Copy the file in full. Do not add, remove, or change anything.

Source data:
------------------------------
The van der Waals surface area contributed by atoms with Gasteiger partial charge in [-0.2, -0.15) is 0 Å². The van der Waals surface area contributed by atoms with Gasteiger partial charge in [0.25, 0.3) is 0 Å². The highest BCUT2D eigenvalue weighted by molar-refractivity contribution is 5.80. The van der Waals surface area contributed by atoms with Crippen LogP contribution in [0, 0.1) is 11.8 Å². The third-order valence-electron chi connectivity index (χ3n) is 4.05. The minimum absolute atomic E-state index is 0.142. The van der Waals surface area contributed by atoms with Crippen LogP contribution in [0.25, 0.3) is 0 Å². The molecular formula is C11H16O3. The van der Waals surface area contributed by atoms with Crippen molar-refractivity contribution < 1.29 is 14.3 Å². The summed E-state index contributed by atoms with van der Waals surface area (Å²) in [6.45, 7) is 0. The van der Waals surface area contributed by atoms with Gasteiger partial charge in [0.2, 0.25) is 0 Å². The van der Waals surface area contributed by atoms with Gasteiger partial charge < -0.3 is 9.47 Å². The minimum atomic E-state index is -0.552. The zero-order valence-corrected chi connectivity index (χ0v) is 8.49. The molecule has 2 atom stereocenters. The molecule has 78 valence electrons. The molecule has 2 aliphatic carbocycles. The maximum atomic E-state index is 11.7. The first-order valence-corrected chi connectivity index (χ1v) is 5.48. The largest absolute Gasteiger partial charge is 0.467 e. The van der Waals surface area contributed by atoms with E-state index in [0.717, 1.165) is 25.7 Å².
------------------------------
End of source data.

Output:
The van der Waals surface area contributed by atoms with Gasteiger partial charge in [-0.2, -0.15) is 0 Å². The van der Waals surface area contributed by atoms with Gasteiger partial charge in [0.25, 0.3) is 0 Å². The highest BCUT2D eigenvalue weighted by molar-refractivity contribution is 5.80. The van der Waals surface area contributed by atoms with Crippen LogP contribution in [0, 0.1) is 11.8 Å². The third-order valence-electron chi connectivity index (χ3n) is 4.05. The minimum absolute atomic E-state index is 0.142. The van der Waals surface area contributed by atoms with Crippen LogP contribution in [0.25, 0.3) is 0 Å². The molecular formula is C11H16O3. The van der Waals surface area contributed by atoms with Crippen molar-refractivity contribution < 1.29 is 14.3 Å². The summed E-state index contributed by atoms with van der Waals surface area (Å²) in [6.45, 7) is 0. The van der Waals surface area contributed by atoms with Gasteiger partial charge in [0.2, 0.25) is 0 Å². The van der Waals surface area contributed by atoms with Gasteiger partial charge < -0.3 is 9.47 Å². The minimum atomic E-state index is -0.552. The zero-order valence-corrected chi connectivity index (χ0v) is 8.49. The molecule has 2 atom stereocenters. The molecule has 78 valence electrons. The molecule has 2 aliphatic carbocycles. The maximum atomic E-state index is 11.7. The first-order valence-corrected chi connectivity index (χ1v) is 5.48. The largest absolute Gasteiger partial charge is 0.467 e. The van der Waals surface area contributed by atoms with E-state index in [0.717, 1.165) is 25.7 Å².